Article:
By Manny Randhawa

The rise of Josh Harrison comes as no surprise to Josh Harrison.

The 5-foot-8 super utility player for the Pirates, who became an All-Star for the first time this summer and entered the final game of the regular season on Sunday with a chance at a National League batting title, is very matter-of-fact about his abilities even as the baseball world continues to marvel at his sudden ascension.

Along with reigning NL Most Valuable Player Andrew McCutchen, who is having another McCutchen-esque season in 2014, Harrison is one of the main reasons the Pirates are headed back to the postseason for the second consecutive year after a 21-year playoff drought.

But when he's asked how he's come so far, so fast, Harrison -- who was batting .250 in 532 career at-bats coming into this season -- gives the verbal equivalent of a shoulder shrug.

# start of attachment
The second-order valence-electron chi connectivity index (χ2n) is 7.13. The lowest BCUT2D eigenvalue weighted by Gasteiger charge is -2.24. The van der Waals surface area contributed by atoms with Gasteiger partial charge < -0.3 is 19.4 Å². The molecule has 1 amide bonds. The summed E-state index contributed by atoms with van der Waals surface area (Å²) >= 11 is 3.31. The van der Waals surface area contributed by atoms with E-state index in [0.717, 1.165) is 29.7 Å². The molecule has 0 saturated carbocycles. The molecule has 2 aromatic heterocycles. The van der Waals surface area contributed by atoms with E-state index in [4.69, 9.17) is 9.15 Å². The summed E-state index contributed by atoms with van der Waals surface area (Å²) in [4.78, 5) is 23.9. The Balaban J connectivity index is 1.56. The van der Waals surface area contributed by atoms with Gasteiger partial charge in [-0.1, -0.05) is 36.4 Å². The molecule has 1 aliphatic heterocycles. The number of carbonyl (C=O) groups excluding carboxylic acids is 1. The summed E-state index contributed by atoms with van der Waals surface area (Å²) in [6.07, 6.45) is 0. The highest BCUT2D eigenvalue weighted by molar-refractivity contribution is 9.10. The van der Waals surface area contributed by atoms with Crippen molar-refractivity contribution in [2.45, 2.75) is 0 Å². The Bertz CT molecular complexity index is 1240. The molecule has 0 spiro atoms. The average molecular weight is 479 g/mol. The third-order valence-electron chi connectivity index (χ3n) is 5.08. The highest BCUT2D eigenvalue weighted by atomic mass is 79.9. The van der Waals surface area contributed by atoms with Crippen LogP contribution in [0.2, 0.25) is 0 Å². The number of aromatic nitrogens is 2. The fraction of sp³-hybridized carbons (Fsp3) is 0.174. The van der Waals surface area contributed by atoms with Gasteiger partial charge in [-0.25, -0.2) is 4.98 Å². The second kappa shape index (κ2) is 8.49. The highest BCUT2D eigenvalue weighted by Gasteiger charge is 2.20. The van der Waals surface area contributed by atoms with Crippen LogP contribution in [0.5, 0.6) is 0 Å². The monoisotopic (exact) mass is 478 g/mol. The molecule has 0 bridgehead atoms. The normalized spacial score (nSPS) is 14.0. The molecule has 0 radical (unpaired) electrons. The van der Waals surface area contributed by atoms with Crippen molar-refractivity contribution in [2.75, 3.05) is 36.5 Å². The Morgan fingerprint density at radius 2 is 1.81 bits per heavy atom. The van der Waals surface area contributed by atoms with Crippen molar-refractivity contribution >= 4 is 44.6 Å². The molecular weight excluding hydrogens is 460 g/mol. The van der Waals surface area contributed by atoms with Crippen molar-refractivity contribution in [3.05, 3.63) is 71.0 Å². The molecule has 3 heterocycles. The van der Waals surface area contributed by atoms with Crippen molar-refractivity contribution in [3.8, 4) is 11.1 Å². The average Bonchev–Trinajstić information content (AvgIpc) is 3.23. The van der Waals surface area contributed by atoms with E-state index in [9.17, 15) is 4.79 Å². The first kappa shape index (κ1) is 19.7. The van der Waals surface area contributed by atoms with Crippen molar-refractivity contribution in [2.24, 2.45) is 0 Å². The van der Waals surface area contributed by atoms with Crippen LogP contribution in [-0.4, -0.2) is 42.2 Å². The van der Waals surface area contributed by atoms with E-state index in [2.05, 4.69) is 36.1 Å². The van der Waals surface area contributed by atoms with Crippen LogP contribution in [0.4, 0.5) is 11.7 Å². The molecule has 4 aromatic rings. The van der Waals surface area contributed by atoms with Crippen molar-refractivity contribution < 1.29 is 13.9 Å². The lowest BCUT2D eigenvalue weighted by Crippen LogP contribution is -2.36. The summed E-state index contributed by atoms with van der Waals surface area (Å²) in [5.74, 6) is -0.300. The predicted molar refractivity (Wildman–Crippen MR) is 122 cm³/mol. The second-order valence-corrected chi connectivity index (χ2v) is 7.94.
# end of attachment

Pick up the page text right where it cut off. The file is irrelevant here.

"Not to toot my own horn or sound cocky, but ever since I was little, growing up, Little League, going through high school and college, I've always been an instrumental part of any team I've been on, even through the Minor Leagues," Harrison said.

"I've always been a guy that played every day, always in the middle of something, making something happen. And people look at the big leagues and say, 'Oh, it's the big leagues, not high school or the Minor Leagues or anything like that,' but the bottom line is: if you can play, you can play."

Harrison can play, and while the rest of us have only recently come to that realization, people who were around him before he seized his big-league moment already knew it.

Pirates shortstop Jordy Mercer is one of those people. When the Cubs, who drafted Harrison in the sixth round in 2008, traded Harrison to the Pirates in 2009, Mercer was his roommate at Class A Advanced Lynchburg.